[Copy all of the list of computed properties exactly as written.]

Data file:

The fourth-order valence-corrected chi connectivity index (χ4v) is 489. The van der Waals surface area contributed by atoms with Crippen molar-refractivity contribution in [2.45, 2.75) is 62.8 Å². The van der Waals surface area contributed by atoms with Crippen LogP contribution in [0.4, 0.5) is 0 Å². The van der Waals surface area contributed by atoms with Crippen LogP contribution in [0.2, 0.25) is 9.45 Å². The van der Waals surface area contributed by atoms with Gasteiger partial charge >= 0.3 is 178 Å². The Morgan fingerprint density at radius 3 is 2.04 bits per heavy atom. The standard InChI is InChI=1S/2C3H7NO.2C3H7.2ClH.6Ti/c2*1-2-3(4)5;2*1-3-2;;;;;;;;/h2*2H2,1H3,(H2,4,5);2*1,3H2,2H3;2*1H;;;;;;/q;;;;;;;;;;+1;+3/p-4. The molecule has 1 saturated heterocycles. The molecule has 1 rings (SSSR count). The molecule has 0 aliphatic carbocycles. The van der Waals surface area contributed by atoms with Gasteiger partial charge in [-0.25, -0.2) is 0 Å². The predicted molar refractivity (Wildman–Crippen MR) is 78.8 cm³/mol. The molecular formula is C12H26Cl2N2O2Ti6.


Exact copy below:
The fourth-order valence-corrected chi connectivity index (χ4v) is 489. The van der Waals surface area contributed by atoms with Crippen molar-refractivity contribution in [2.45, 2.75) is 62.8 Å². The van der Waals surface area contributed by atoms with Crippen LogP contribution in [0.4, 0.5) is 0 Å². The van der Waals surface area contributed by atoms with Crippen LogP contribution in [0.2, 0.25) is 9.45 Å². The van der Waals surface area contributed by atoms with Gasteiger partial charge >= 0.3 is 178 Å². The Morgan fingerprint density at radius 3 is 2.04 bits per heavy atom. The standard InChI is InChI=1S/2C3H7NO.2C3H7.2ClH.6Ti/c2*1-2-3(4)5;2*1-3-2;;;;;;;;/h2*2H2,1H3,(H2,4,5);2*1,3H2,2H3;2*1H;;;;;;/q;;;;;;;;;;+1;+3/p-4. The molecule has 1 saturated heterocycles. The molecule has 1 rings (SSSR count). The molecule has 0 aliphatic carbocycles. The van der Waals surface area contributed by atoms with Gasteiger partial charge in [-0.25, -0.2) is 0 Å². The predicted molar refractivity (Wildman–Crippen MR) is 78.8 cm³/mol. The molecular formula is C12H26Cl2N2O2Ti6.